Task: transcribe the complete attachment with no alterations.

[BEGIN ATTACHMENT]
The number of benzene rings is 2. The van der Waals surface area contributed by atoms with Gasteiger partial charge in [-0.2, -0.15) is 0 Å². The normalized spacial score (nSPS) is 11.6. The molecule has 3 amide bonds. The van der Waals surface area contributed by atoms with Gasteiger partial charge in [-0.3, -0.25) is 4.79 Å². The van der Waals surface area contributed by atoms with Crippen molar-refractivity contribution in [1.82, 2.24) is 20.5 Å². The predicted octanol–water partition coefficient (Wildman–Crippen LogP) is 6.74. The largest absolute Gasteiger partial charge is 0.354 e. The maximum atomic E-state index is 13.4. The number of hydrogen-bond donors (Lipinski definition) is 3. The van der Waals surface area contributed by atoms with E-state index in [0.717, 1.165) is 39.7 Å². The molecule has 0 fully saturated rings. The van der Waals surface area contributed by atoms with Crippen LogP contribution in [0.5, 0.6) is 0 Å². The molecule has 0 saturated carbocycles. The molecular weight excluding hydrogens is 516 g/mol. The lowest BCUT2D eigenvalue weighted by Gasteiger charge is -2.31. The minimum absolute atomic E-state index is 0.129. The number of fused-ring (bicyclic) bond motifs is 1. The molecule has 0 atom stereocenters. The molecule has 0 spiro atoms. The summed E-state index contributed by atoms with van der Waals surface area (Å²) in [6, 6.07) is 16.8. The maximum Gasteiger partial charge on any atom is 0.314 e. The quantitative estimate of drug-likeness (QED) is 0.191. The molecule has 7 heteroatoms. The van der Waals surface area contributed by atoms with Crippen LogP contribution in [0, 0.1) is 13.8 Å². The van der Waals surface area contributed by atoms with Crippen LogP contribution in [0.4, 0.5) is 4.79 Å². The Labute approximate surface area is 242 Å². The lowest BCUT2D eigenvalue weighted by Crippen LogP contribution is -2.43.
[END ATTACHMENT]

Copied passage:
The number of benzene rings is 2. The van der Waals surface area contributed by atoms with Gasteiger partial charge in [-0.2, -0.15) is 0 Å². The normalized spacial score (nSPS) is 11.6. The molecule has 3 amide bonds. The van der Waals surface area contributed by atoms with Gasteiger partial charge in [-0.3, -0.25) is 4.79 Å². The van der Waals surface area contributed by atoms with Crippen molar-refractivity contribution in [1.82, 2.24) is 20.5 Å². The predicted octanol–water partition coefficient (Wildman–Crippen LogP) is 6.74. The largest absolute Gasteiger partial charge is 0.354 e. The maximum atomic E-state index is 13.4. The number of hydrogen-bond donors (Lipinski definition) is 3. The van der Waals surface area contributed by atoms with E-state index in [0.717, 1.165) is 39.7 Å². The molecule has 0 fully saturated rings. The van der Waals surface area contributed by atoms with Crippen LogP contribution in [0.5, 0.6) is 0 Å². The molecule has 0 saturated carbocycles. The molecular weight excluding hydrogens is 516 g/mol. The lowest BCUT2D eigenvalue weighted by Gasteiger charge is -2.31. The minimum absolute atomic E-state index is 0.129. The number of fused-ring (bicyclic) bond motifs is 1. The molecule has 0 atom stereocenters. The molecule has 0 spiro atoms. The summed E-state index contributed by atoms with van der Waals surface area (Å²) in [6, 6.07) is 16.8. The maximum Gasteiger partial charge on any atom is 0.314 e. The quantitative estimate of drug-likeness (QED) is 0.191. The molecule has 7 heteroatoms. The van der Waals surface area contributed by atoms with Crippen LogP contribution in [0, 0.1) is 13.8 Å². The van der Waals surface area contributed by atoms with Crippen LogP contribution in [0.4, 0.5) is 4.79 Å². The Labute approximate surface area is 242 Å². The lowest BCUT2D eigenvalue weighted by Crippen LogP contribution is -2.43.